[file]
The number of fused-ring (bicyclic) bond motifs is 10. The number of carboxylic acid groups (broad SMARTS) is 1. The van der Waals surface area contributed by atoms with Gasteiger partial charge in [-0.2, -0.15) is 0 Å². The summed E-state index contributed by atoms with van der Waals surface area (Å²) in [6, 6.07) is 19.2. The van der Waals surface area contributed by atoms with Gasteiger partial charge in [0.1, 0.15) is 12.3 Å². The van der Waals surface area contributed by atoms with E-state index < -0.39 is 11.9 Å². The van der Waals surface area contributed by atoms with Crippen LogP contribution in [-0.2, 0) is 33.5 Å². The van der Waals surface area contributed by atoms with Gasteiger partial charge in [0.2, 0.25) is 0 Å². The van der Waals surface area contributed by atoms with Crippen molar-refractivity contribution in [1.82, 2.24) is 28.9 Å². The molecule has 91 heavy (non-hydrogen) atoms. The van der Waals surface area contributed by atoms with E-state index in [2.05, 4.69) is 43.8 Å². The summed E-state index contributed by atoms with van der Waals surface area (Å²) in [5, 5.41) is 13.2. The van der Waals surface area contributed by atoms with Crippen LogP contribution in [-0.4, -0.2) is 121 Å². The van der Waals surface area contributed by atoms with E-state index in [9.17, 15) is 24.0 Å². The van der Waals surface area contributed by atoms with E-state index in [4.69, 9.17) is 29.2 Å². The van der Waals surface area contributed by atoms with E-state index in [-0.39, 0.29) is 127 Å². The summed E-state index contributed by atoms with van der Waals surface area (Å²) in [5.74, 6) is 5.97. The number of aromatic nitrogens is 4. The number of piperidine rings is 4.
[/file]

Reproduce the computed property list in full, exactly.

The number of fused-ring (bicyclic) bond motifs is 10. The number of carboxylic acid groups (broad SMARTS) is 1. The van der Waals surface area contributed by atoms with Gasteiger partial charge in [-0.2, -0.15) is 0 Å². The summed E-state index contributed by atoms with van der Waals surface area (Å²) in [6, 6.07) is 19.2. The van der Waals surface area contributed by atoms with Gasteiger partial charge in [0.1, 0.15) is 12.3 Å². The van der Waals surface area contributed by atoms with E-state index < -0.39 is 11.9 Å². The van der Waals surface area contributed by atoms with Crippen LogP contribution in [-0.2, 0) is 33.5 Å². The van der Waals surface area contributed by atoms with Gasteiger partial charge in [0.2, 0.25) is 0 Å². The van der Waals surface area contributed by atoms with Crippen molar-refractivity contribution in [1.82, 2.24) is 28.9 Å². The molecule has 91 heavy (non-hydrogen) atoms. The van der Waals surface area contributed by atoms with E-state index in [2.05, 4.69) is 43.8 Å². The summed E-state index contributed by atoms with van der Waals surface area (Å²) in [5, 5.41) is 13.2. The van der Waals surface area contributed by atoms with Crippen LogP contribution in [-0.4, -0.2) is 121 Å². The van der Waals surface area contributed by atoms with E-state index in [9.17, 15) is 24.0 Å². The van der Waals surface area contributed by atoms with E-state index in [4.69, 9.17) is 29.2 Å². The van der Waals surface area contributed by atoms with E-state index in [-0.39, 0.29) is 127 Å². The summed E-state index contributed by atoms with van der Waals surface area (Å²) in [5.74, 6) is 5.97. The number of aromatic nitrogens is 4. The number of piperidine rings is 4.